Thirty years ago a little book showed up that helped to educate the masses about Japanese women through a unique approach. It wasn't a work of fiction or a sociological study, but a list of words used for and by women in Japan that was able to shed some light on their place in Japanese society. It was bold, it was fresh, and its short essay entries made for a delightfully insightful read.
Womansword was published in 1987. At the time, it drew information from a huge well of the newest social studies, research, and one-on-one interviews with Japanese women. Now, all these years later, Womansword has just published a new 30th anniversary edition, and it remains one of, if not the best, English language resources for learning about the women of Japan through the language they use. Through the buzzwords explored in this book, readers are able to see exactly what the subtitle suggests: What Japanese Words Say About Women.
I'm not going to lie, a lot of the things you'll learn in this book are upsetting. Some of them will be cute or funny, but a good majority expose the uneven power distribution that exists in many modern societies. It also doesn't shy away from "difficult" topics: menstruation, prostitution, affairs, LGBT issues, miscarriage, double standards – it covers them all, without bias.
It may be tempting to try to read through the entire book in one sitting since it seems so short; it's hardly a few hundred pages. But the entries can be rather dense, making breaks and contemplation pretty necessary. Instead, I would recommend taking a few weeks to read it through, and then come back to it from time to time when you come across its contents in the real world.
About the Author
Before we go into specific entries you can find in Womansword, let's talk a bit about the author, Kittredge Cherry. When she traveled to Japan to write this book, she had no idea how much different her life would end up after she returned. I don't want to spoil everything, but she went from being a journalist for a Japanese magazine to discovering she was a lesbian. She also became a member of the Christian faith and eventually started the site Jesus in Love to promote LGTBQ+ friendly religious resources, and continued to write to promote her beliefs. These are some drastic changes.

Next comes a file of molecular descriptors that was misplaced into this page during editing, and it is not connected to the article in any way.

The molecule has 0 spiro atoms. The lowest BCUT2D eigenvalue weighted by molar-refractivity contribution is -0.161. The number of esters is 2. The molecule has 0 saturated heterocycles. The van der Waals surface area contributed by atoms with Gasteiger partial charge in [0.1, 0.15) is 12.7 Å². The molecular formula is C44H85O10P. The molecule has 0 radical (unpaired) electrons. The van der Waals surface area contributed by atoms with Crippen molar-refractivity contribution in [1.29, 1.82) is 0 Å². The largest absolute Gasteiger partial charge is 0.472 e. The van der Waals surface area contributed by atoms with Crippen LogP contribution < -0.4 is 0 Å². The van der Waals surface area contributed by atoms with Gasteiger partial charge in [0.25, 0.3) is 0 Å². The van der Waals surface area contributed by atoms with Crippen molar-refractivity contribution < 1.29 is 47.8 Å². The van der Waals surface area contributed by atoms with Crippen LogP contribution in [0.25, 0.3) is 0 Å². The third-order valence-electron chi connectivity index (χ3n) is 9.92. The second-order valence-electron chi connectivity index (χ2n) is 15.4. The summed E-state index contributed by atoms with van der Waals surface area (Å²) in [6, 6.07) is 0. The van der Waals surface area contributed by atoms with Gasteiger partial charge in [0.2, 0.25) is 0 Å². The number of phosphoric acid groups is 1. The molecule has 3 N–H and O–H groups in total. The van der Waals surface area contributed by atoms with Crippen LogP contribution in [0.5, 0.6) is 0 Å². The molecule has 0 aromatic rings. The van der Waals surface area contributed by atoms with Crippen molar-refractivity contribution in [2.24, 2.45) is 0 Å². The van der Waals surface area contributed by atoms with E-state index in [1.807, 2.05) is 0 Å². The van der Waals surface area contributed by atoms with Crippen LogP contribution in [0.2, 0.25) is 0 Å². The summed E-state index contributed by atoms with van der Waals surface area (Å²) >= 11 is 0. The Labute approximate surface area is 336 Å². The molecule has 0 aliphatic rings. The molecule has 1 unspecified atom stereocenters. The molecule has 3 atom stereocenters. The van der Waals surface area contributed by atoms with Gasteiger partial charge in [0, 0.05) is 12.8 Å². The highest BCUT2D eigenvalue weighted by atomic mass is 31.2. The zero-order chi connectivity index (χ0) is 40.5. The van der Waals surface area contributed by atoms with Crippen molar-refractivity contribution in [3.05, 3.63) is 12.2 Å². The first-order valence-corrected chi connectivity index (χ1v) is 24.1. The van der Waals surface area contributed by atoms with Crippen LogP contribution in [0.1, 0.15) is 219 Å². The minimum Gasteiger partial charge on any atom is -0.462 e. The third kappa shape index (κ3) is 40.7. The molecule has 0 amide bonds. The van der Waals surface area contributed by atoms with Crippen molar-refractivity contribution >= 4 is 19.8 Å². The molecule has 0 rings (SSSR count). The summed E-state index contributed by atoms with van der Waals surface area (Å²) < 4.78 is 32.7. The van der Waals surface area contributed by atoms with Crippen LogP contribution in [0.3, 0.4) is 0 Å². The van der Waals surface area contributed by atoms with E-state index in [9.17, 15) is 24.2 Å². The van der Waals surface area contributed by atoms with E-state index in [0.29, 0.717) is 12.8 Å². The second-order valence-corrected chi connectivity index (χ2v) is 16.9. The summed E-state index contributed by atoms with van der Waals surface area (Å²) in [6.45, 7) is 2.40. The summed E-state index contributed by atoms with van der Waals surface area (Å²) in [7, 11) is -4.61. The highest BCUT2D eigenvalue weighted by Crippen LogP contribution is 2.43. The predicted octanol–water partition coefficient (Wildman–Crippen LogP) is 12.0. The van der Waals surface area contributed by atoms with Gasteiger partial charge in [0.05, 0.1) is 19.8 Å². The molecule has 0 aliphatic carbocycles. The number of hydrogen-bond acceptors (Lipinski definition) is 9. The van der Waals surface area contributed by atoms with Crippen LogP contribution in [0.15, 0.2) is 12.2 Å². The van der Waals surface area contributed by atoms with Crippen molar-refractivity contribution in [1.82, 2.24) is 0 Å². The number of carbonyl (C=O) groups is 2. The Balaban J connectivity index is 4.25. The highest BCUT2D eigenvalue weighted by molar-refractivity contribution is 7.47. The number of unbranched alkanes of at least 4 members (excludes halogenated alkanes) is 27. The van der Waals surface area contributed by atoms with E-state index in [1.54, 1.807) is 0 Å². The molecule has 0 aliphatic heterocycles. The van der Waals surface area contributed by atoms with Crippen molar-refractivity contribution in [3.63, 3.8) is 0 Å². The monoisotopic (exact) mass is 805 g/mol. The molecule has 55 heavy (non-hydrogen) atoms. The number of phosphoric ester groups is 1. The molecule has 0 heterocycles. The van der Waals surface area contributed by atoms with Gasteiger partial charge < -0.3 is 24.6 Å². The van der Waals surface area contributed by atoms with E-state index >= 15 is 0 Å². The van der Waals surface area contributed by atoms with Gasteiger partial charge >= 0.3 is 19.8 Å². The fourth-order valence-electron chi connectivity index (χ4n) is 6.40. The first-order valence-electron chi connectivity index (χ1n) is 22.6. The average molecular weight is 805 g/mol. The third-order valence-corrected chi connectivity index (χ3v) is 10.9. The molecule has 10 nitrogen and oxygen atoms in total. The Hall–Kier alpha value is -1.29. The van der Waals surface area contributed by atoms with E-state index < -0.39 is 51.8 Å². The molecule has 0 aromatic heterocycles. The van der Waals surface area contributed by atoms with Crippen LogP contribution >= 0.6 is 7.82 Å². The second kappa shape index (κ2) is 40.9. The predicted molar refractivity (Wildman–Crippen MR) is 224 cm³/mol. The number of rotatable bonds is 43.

Fast forward 30 years and she discovered that her book was still one of the only resources available to learn about the language relating to women in Japan. With Kodansha International (her original publisher) out of business, it became harder than ever to purchase the older editions. But she continued to see the world through what she had learned writing Womansword: that the words we use reveal how society feels. And when she was given the opportunity to re-release and expand upon the book, she was happy to meet the challenge.
Her writing and personality shine throughout this book. Her prose flows and sounds contemporary even 30 years later. She also made her own associations between Japanese and American cultures that help bridge the gap between some lesser known elements of Japanese culture.
I found myself going back and re-reading the preface once I was finished with the rest of the book.
While the majority of the book is untouched, there is a new 30th anniversary preface written by Cherry that covers newer words that have come about since the mid-1980s. She follows the same structure the rest of the book follows: Female Identity, Girlhood, Married Life, Motherhood, Work, Sexuality, and Aging. However, there are no specific entries, like those that are found in the main content of the book. This information is the most relevant to the present day - some of it expanding upon older entries, and some completely new. This is one preface you should not skip. Here are just a few things you'll learn from the new preface: